JEANE WONG: Did you have any mentors?

PANG-NI LANDRUM: I don’t think they knew it at the time, but I’d have to say David Crane and Marta Kauffman at Friends and Linwood Boomer at Malcolm in the Middle.

JEANE WONG: And the answer everyone wants to know, getting jobs?

PANG-NI LANDRUM: I know some of my writer friends feel it’s up to you to get you’re your own job, but I feel it’s a mix of both. While I know I’ve gotten gigs through recommendations from friends or friends of friends, I’ve also gotten many assignments through my reps. I say use whatever and all resources you can.

JEANE WONG: Do you have any thoughts on the economy and if it has affected the room?

PANG-NI LANDRUM: Word around town is that this year was the worst staffing season. But people have been saying that for years. I do know that writing staffs are smaller and many friends, including myself, have been affected.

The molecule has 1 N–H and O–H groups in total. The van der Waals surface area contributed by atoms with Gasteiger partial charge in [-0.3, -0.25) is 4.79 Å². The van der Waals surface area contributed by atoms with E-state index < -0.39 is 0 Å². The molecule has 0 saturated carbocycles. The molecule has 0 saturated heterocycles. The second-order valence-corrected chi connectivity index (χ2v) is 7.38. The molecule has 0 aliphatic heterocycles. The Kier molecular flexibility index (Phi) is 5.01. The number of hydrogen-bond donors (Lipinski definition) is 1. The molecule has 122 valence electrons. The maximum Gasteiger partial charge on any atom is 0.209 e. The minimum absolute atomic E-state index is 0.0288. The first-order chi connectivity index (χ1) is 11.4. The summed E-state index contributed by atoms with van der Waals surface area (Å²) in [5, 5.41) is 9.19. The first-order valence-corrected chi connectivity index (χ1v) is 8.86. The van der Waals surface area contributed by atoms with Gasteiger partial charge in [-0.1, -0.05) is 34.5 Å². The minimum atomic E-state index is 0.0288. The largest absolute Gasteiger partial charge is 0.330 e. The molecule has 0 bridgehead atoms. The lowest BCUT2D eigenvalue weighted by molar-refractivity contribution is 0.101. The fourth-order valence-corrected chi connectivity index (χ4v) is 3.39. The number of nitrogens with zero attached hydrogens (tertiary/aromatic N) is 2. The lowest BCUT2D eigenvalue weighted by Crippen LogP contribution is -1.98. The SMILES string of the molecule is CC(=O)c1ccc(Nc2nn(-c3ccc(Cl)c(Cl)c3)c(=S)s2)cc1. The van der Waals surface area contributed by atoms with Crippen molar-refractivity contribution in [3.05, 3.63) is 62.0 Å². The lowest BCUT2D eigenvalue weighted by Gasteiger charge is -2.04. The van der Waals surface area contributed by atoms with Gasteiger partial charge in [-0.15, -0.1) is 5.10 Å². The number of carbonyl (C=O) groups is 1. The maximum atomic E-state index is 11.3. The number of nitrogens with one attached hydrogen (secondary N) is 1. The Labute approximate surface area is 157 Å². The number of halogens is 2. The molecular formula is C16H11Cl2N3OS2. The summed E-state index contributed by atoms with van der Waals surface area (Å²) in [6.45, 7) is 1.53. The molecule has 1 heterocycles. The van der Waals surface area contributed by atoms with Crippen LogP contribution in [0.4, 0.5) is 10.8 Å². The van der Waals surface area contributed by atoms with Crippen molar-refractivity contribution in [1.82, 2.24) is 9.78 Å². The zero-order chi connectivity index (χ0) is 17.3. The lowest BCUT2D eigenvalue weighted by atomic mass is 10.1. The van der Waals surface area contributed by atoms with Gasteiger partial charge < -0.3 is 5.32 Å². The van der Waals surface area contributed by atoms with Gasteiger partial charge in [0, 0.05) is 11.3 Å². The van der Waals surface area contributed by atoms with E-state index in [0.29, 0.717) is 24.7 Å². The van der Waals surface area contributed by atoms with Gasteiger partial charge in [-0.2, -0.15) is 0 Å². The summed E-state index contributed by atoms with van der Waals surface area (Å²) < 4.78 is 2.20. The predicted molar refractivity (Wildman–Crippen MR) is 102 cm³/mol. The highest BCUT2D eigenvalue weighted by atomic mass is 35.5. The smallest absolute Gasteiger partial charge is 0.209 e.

JEANE WONG: For EPs or lower level writers?

PANG-NI LANDRUM: For everyone. My friends and I joke that whatever level you are, is exactly the level no one’s looking for. At least that what it feels like. Every show is different with different needs. Some will be top heavy with few staff writers or vice versa. Just know that if you’re on a show, consider yourself to be one of the lucky ones.

JEANE WONG: After being in the business for so long, how do you stay positive especially with everyone saying how dismal the TV industry is?